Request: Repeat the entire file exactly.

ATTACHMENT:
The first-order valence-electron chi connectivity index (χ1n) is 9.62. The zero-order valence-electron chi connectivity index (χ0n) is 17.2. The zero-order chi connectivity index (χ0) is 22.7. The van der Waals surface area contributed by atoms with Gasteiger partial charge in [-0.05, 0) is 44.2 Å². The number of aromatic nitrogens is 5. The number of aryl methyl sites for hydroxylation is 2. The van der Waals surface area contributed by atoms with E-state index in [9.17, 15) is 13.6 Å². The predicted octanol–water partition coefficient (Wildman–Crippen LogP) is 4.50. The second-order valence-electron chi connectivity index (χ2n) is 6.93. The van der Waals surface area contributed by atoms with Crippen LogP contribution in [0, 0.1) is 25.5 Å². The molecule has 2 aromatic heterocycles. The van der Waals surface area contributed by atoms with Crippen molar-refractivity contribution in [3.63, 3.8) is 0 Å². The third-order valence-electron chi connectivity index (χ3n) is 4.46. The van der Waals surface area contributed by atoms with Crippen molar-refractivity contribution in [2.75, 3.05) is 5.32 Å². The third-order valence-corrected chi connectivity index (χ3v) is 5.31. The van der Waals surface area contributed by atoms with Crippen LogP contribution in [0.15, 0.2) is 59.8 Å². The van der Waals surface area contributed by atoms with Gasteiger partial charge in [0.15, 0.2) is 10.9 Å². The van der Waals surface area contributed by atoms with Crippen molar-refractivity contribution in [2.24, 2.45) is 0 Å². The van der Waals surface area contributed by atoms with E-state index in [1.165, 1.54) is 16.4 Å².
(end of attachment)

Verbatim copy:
The first-order valence-electron chi connectivity index (χ1n) is 9.62. The zero-order valence-electron chi connectivity index (χ0n) is 17.2. The zero-order chi connectivity index (χ0) is 22.7. The van der Waals surface area contributed by atoms with Gasteiger partial charge in [-0.05, 0) is 44.2 Å². The number of aromatic nitrogens is 5. The number of aryl methyl sites for hydroxylation is 2. The van der Waals surface area contributed by atoms with E-state index in [9.17, 15) is 13.6 Å². The predicted octanol–water partition coefficient (Wildman–Crippen LogP) is 4.50. The second-order valence-electron chi connectivity index (χ2n) is 6.93. The van der Waals surface area contributed by atoms with Crippen LogP contribution in [0, 0.1) is 25.5 Å². The molecule has 2 aromatic heterocycles. The van der Waals surface area contributed by atoms with Crippen molar-refractivity contribution in [3.63, 3.8) is 0 Å². The third-order valence-electron chi connectivity index (χ3n) is 4.46. The van der Waals surface area contributed by atoms with Crippen molar-refractivity contribution in [2.75, 3.05) is 5.32 Å². The third-order valence-corrected chi connectivity index (χ3v) is 5.31. The van der Waals surface area contributed by atoms with Crippen LogP contribution in [0.15, 0.2) is 59.8 Å². The van der Waals surface area contributed by atoms with Gasteiger partial charge in [0.15, 0.2) is 10.9 Å². The van der Waals surface area contributed by atoms with Crippen molar-refractivity contribution in [2.24, 2.45) is 0 Å². The van der Waals surface area contributed by atoms with E-state index in [1.165, 1.54) is 16.4 Å².